The Lost Year


I can remember the timeline leading up to it with startling clarity, even if the emotional memory is a big fat blank. I can replay those few weeks between Henry’s birth and Penny’s diagnosis like I’m watching a movie, a movie about someone else, some other birth, some other family. I’m sure it’s some kind of self protection that I can’t remember how any of it feels, even the good parts. 


I was in labour for weeks, contractions all the time, walking around 3, 4, 5cm dilated, anxious about when it would actually be time. Penny was having a tough time at night, night terrors and wetting the bed, again and again. When we finally went to the hospital, Henry was born within minutes of us leaving triage. My water broke, and a few pushes later, he was there, nine pounds and change. A few days in the hospital, some trouble with baby's low blood sugar somewhat ironically, and we were home. I vaguely remember being very distraught about having to give him formula via a supplemental system, and looking back with everything I know now, I feel pretty ridiculous about how I reacted. 

Home, with Jim on paternity leave for six weeks, was supposed to be glorious. I remember thinking about how much we would get done and how much family time we would spend together. The first afternoon we were all home together Jim and I actually talked about Penny and the far off possibility of Type 1, a vague concept to us at that point. I even got a meter I had from when I had gestational diabetes and tried to test her primarily because I was sure it would make me feel better, but she got really upset and I just gave up. I called her pediatrician instead and scheduled her 3 year well-child visit, which was several months over due.  We ended up with a two week visit for Henry in the morning and a three year visit for Penny in the afternoon of the same day. For the next two weeks we just plugged along, taking Olivia to school, up at night with a newborn, just a blurry haze of diapers, breastfeeding, packing lunches, ordering take out, tired and grateful to have the time to be together. Henry was a joy, easy and affable, even at a few days old. We had an appointment with Olivia’s psychologist and Henry, content in the stroller bassinet in the corner of the office, laughed after the adults in the room did, at only a few days old. The doctor, an expert in infant and child development remarked on how extraordinary it was for an infant that young to already be engaging socially through laughter.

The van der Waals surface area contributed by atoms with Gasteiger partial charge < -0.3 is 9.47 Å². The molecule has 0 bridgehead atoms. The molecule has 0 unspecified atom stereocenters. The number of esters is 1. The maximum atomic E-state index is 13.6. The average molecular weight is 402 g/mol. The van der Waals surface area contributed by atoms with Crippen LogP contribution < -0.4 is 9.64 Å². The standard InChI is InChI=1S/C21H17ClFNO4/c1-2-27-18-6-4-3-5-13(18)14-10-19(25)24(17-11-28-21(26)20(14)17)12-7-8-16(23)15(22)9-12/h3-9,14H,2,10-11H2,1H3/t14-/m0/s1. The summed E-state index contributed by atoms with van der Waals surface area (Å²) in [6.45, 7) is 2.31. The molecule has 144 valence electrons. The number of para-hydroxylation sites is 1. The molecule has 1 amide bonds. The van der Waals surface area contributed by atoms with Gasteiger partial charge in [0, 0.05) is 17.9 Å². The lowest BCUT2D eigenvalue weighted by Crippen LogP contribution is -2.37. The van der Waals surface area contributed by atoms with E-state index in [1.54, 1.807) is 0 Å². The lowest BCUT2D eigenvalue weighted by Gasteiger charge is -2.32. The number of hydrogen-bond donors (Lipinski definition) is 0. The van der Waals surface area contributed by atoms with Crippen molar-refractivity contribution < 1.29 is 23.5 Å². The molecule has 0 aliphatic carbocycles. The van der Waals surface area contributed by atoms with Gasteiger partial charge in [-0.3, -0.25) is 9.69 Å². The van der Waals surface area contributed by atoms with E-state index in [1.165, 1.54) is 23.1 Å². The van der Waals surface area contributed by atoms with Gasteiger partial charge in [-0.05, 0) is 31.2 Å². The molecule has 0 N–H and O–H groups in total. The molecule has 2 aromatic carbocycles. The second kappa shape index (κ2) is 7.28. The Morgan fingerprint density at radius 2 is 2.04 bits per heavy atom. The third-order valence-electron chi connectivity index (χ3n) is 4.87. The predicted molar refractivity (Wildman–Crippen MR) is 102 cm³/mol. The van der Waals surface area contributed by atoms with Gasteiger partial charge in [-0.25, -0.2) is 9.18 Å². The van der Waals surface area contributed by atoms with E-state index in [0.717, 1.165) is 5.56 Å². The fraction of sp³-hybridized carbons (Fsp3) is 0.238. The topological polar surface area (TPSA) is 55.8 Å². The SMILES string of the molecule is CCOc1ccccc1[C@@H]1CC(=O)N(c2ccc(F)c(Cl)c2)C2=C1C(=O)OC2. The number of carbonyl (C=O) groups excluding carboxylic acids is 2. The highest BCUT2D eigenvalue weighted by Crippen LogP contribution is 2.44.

On the day of the peds appointments, it made the most sense for me to take Henry in the morning and for Jim to take Penny in the afternoon, while I picked Olivia up from school. Henry’s appointment was a nonevent. He had surpassed his birth weight and was apparently thriving. I had no anxiety about Penny’s appointment because she was clearly fine, and any worry or concern we had was unfounded. They were going to check her urine, laugh at us for being over cautious. I remember talking to Jim on the phone as I pulled up in front of Olivia’s school. "There is something weird," he told me, "but they are going to send it to the lab, and it is probably nothing." A dear friend happened to be in front of the school at the same moment. I mentioned my concern to her briefly and she assured me it was nothing. For some reason, this part always sticks out, the worry on her face paired with her desire to comfort me in the moment.  

We met up at home. We put the kids to bed. We made rice and melted Trader Joe's frozen orange chicken. We sat on the couch. Jim got an email with Penny's lab results. Minutes later the phone rang. Time to go. Pack a bag. You'll be there a few days. I might never eat orange chicken again.